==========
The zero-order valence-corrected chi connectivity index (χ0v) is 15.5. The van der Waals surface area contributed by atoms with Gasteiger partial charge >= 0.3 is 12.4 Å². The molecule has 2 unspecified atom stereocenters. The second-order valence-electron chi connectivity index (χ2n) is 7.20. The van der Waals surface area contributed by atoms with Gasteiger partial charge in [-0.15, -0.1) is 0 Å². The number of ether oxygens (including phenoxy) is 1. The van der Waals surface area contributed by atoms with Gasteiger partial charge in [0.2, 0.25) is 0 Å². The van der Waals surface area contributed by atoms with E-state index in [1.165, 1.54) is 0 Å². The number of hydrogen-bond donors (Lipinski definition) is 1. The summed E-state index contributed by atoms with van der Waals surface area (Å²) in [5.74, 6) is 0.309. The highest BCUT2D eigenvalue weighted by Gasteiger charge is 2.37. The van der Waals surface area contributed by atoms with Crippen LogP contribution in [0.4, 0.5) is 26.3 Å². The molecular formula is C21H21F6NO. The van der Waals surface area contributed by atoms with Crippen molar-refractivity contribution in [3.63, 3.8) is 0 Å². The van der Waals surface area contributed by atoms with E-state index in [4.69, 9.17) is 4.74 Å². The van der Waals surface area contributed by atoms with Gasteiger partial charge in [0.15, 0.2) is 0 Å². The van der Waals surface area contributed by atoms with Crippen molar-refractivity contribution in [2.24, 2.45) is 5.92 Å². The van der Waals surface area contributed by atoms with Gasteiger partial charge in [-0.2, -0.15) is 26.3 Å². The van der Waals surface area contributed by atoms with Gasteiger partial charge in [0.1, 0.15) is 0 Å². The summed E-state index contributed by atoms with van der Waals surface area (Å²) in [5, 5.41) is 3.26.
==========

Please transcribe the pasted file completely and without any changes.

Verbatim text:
The zero-order valence-corrected chi connectivity index (χ0v) is 15.5. The van der Waals surface area contributed by atoms with Gasteiger partial charge >= 0.3 is 12.4 Å². The molecule has 2 unspecified atom stereocenters. The second-order valence-electron chi connectivity index (χ2n) is 7.20. The van der Waals surface area contributed by atoms with Gasteiger partial charge in [-0.15, -0.1) is 0 Å². The number of ether oxygens (including phenoxy) is 1. The van der Waals surface area contributed by atoms with Gasteiger partial charge in [0.2, 0.25) is 0 Å². The van der Waals surface area contributed by atoms with E-state index in [1.165, 1.54) is 0 Å². The number of hydrogen-bond donors (Lipinski definition) is 1. The summed E-state index contributed by atoms with van der Waals surface area (Å²) in [5.74, 6) is 0.309. The highest BCUT2D eigenvalue weighted by Gasteiger charge is 2.37. The van der Waals surface area contributed by atoms with Crippen LogP contribution in [0.4, 0.5) is 26.3 Å². The molecular formula is C21H21F6NO. The van der Waals surface area contributed by atoms with Crippen molar-refractivity contribution in [3.63, 3.8) is 0 Å². The van der Waals surface area contributed by atoms with E-state index in [4.69, 9.17) is 4.74 Å². The van der Waals surface area contributed by atoms with Gasteiger partial charge in [0.15, 0.2) is 0 Å². The van der Waals surface area contributed by atoms with Crippen molar-refractivity contribution in [2.24, 2.45) is 5.92 Å². The van der Waals surface area contributed by atoms with Gasteiger partial charge in [-0.2, -0.15) is 26.3 Å². The van der Waals surface area contributed by atoms with Gasteiger partial charge in [0.1, 0.15) is 0 Å². The summed E-state index contributed by atoms with van der Waals surface area (Å²) in [5, 5.41) is 3.26.